AA correctly decided that it would be a good idea NOT to alienate Ambassador Club members by cutting them off from club access. It only makes sense since the only people buying memberships are, generally speaking, frequent flyers. Why would you want to piss them off during the acquisition/changeover period? That being said, it makes no sense whatsoever, to limit the Lifetime Members to two years without even giving us the opportunity to purchase/upgrade to the same thing with AA. The only people who bought lifetime memberships are the people who are not only their most frequent flyers, but, people who plan on being so for quite a long time. The only thing AA accomplished in doing by cutting off our “Lifetime” memberships without giving us this, or any other opportunity or option, was to REALLY piss us off.

Two months ago, I decided to switch airline loyalties (I’m not going to get into it here as to why), from Northwest. After two months of trying different airlines, I had it narrowed down to two. AA or Continental. My flying constitutes 120-140 thousand miles a year. A frequent flyer that any airline would kill to get. My final choice? Continental. The deciding factor? No option given to extend/upgrade to a lifetime membership with AA.

Why they wanted to pursue this avenue is beyond my comprehension, and most, it not all, of the other “Lifetime” Members, whose “Lives” now end on April 30, 2003.

------------------
Blue Skies to you all!
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Old Aug 25, 01, 3:49 pm
  #10  
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quote by 2 Million Miler:
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"...Two months ago, I decided to switch airline loyalties (I’m not going to get into it here as to why), from Northwest. After two months of trying different airlines, I had it narrowed down to two. AA or Continental. My flying constitutes 120-140 thousand miles a year. A frequent flyer that any airline would kill to get. My final choice? Continental. The deciding factor? No option given to extend/upgrade to a lifetime membership with AA..."
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I have heard of many reasons for choosing an airline. Some are based upon to/from location, number of flights per day, upgrade policy, upon its ff loyalty program etc. This is the first, REPEAT first time I have ever heard of one choosing an airline program based upon its airline club lifetime membership program.

I am really curious. Just how do you chose the stocks you wish to invest in?

MisterNice
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Old Aug 25, 01, 4:50 pm
  #11  
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Anybody who buys anything labeled "lifetime" in this flaky industry should have their head examined.....and this is living proof. Just ask the former customers of Pan Am, Eastern, Braniff, Republic, Hughes Airwest, PSA, Ozark, Canadian, People Express, the old Midway (and probably the new one), the old Frontier, Eastwind, Alliance, Legend, Sunworld, Air Atlanta, Kiwi, Reno, Air 21,Air Florida, Carnival, Tower, Laker, BCAL....whew, this thread isn't long enough.....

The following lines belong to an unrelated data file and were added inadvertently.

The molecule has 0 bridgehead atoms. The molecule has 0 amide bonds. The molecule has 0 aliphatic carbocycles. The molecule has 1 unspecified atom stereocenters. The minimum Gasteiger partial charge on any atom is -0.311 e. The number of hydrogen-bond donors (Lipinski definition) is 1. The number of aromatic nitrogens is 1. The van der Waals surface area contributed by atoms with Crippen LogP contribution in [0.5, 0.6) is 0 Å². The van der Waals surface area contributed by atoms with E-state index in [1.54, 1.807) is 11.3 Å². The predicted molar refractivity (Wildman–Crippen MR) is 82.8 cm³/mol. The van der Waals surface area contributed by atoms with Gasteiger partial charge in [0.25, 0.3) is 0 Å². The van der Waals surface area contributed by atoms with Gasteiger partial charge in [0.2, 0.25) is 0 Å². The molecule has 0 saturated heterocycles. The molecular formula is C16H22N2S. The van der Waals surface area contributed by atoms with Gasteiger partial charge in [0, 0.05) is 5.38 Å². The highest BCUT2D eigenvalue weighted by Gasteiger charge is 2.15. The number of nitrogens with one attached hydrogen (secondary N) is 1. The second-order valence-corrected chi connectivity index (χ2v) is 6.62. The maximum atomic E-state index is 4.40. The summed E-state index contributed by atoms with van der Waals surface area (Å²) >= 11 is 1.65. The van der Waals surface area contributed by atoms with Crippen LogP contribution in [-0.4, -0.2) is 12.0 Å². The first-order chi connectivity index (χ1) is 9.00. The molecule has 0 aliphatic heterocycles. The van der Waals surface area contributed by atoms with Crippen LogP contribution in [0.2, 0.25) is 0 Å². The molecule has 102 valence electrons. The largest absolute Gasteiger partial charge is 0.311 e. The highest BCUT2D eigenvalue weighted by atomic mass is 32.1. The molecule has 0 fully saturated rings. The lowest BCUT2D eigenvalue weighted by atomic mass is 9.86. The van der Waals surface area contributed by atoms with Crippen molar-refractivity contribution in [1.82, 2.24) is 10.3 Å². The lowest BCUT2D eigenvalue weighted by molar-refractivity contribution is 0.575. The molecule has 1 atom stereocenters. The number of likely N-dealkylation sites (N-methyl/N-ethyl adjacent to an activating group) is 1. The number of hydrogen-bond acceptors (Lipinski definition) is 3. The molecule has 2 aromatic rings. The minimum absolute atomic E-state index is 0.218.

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Old Aug 26, 01, 7:38 am
  #12  
 
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2 Million Miler --

Please don't take this the wrong way, but if that was your deciding factor, AA probably doesn't want your miles anyway. AA looks to maximize revenue yeild. This is why the charge a lot of their clubs -- because they can get it, and it helps the bottom line. This is why they are stingy with their domestic upgrades -- because they can be and it helps their bottom line. In the case of upgrades, it also helps give a better chance of upgrading to those willing to spend some extra money (by buying some extra stickers).

AA figures -- probably rightly -- that if you're spending $25,000 / year(which is less than most EXP's spend) an extra $250 for club access wouldn't cause people to bat an eye. That's only ONE PERCENT of the yearly air travel budget. Those are the customers AA really wants to keep from the TWA deal.

Airlines don't like penny pinchers. They, like most other companies, like the big spenders.
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Old Aug 26, 01, 7:52 am
  #13  
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A similar discussion took place on PlaneBusiness:

Petition/Letter to Mr. Carty on Behalf of Lifetime Ambassadors
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Old Aug 26, 01, 8:03 am
  #14  
 
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I am lucky I have been buying only short term membership in TWA. I also had my miles insured. I knew, and I would think everyone else did also, that they have been financially in trouble for the past 5 years. If AA had not bought our TWA - they probably would be out of business anyway. Therefore, I think anyone that purchased anything (long term) from TWA over the past 3-4 years should have known they were taking a risk.

I know a few who bought TWA lifetime Ambassador Club memeberships AFTER the AA buyout was first made public. They thought they could get into the AA Clubs for life for a relative cheap cost - and took the chance that AA would honor their TWA lifetime status. It did not work out, but they know they were taking a chance.

Yes, everyone has the right to disagree with the takeover terms. AA could have given Ambassador Club lifetime members a better deal - but they did what they thought was best for their business. Personally, I would have given a longer timeframe (say, 4 years of Club membership) and tried to gain the TWA members loyality over that time.
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Old Aug 26, 01, 10:14 am
  #15  
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<font face="Verdana, Arial, Helvetica, sans-serif" size="2">Originally posted by AH-64D:
My question now is: should I go United or Delta?</font>
If you live in Arizona, I can't imagine picking Delta.

If America West wasn't so [insert adjective here], it would be a no-brainer.

Of course it depends on what your travel looks like, and what you like out of a loyalty program, but between UA and DL, it seems pretty clear:

UA allows upgrades on lowest fares
UA has a strong West Coast route structure (albeit much of which is served by Sh*ttle)
UA allows companion upgrades
UA has a real alliance and a pacific route structure
UA has economy plus... Compare 35" pitch to 31" on DL. Ugh.